LITTLE ROCK, Ark. (KTHV) - The arrival of a boy and girl pygmy slow loris babies are welcomed to the family at the Little Rock Zoo. This is a rare birth for the species in the United States.
The two were born in August and named Apollo and Artemis, like the siblings in Greek mythology. The two tiny primates are healthy, growing and active in their exhibit. They were born to first-time mother Mihn Yih, who just turned 3-years-old. Frasier, a 7-year-old male, is the father.
Their births are part of a Species Survival Plan by the Association of Zoos and Aquariums, a program that makes recommendations for participating zoos to grow the population of vulnerable, threatened and endangered species. There are only 56 pygmy slow lorises in human care in AZA zoos, including the four at the Little Rock Zoo.
"Our work in the field of conservation is one of the most important roles we have as an AZA-accredited zoo," said Director Susan Altrui. "To have not one but two babies born here is significant not just for us but for the future of this vulnerable species."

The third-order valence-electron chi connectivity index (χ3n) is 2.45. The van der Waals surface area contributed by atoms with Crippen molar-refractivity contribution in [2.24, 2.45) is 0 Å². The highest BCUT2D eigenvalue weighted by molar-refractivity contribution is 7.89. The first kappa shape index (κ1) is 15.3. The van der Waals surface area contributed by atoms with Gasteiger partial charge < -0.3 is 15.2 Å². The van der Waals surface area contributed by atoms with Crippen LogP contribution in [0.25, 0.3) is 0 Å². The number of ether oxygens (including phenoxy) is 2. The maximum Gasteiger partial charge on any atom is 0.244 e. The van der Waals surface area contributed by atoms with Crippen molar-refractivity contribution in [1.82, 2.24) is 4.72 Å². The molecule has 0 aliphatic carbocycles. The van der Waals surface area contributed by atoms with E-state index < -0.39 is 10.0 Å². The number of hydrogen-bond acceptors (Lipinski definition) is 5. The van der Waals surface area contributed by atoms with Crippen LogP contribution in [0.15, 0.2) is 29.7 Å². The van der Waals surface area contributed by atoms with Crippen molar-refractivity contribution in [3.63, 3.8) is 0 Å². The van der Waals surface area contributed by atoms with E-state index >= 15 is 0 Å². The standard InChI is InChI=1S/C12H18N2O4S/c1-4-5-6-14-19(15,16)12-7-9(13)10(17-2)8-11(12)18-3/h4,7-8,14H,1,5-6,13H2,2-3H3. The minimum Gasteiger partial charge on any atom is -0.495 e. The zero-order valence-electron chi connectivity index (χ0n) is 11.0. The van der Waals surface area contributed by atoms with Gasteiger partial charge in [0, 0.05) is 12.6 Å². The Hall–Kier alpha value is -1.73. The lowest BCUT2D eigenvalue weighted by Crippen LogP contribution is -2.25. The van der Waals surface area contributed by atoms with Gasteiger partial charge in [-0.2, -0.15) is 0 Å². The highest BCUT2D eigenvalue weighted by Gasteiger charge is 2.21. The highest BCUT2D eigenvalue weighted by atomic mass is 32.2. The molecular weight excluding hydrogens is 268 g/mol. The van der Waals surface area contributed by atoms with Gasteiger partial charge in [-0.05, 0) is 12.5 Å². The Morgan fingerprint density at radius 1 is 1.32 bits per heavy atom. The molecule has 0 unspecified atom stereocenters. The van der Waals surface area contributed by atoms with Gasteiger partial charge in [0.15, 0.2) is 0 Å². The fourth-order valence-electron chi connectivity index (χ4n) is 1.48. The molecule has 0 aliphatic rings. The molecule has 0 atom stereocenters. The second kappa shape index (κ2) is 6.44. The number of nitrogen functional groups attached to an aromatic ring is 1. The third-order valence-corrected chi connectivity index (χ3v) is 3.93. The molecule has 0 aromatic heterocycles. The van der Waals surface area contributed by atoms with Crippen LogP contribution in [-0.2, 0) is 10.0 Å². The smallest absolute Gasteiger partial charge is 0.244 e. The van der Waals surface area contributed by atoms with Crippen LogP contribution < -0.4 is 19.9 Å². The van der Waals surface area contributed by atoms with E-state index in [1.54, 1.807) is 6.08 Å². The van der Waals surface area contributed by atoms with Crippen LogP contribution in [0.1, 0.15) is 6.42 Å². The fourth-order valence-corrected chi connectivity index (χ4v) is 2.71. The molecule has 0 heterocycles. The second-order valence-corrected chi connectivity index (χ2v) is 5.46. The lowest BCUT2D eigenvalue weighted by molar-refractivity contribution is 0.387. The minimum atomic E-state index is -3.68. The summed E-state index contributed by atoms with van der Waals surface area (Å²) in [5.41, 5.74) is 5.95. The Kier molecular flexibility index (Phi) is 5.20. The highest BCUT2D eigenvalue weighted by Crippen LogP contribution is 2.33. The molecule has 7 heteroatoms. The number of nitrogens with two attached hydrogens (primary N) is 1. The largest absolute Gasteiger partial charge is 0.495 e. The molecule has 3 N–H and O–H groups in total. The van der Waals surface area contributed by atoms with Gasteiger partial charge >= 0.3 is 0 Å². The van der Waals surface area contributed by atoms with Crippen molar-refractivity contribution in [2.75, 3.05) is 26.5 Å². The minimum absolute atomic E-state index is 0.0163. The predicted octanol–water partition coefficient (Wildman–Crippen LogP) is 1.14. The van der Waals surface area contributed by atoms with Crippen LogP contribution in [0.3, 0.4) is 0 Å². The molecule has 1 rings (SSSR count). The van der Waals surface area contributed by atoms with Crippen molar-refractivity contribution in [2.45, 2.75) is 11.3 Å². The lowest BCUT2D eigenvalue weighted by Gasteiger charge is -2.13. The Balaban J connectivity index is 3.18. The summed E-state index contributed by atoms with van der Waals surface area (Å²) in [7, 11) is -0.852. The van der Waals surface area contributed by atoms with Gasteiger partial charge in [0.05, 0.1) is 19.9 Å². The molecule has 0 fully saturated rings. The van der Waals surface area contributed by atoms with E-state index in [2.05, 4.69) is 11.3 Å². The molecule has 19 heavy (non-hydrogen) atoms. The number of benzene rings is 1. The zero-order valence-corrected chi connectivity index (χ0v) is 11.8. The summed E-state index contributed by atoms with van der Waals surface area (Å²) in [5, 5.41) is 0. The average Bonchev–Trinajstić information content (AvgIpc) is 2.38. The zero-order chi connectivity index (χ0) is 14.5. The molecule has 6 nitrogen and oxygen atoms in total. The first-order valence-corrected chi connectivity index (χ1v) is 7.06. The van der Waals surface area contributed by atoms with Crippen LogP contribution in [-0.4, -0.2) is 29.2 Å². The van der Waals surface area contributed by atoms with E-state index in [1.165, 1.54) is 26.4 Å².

Apollo and Artemis came three days prior to the calculated birth date that the Zoo's keepers had determined based on observation. Mihn Yih has been an attentive mother, making sure as she gathers food that she is never too far from where the two are "parked." This means she leaves the babies on a branch. As they get older, she will leave them for longer, until they are ready to be on their own.
Pygmy slow lorises are nocturnal and live in trees, becoming active after sunset. In fact, they are able to hang upside-down by one foot for extended periods of time.
Native to Vietnam, Cambodia and Laos, the pygmy slow loris is considered vulnerable by the International Union for the Conservation of Nature. The pet trade, habitat destruction, and hunting are the biggest threats to its survival.
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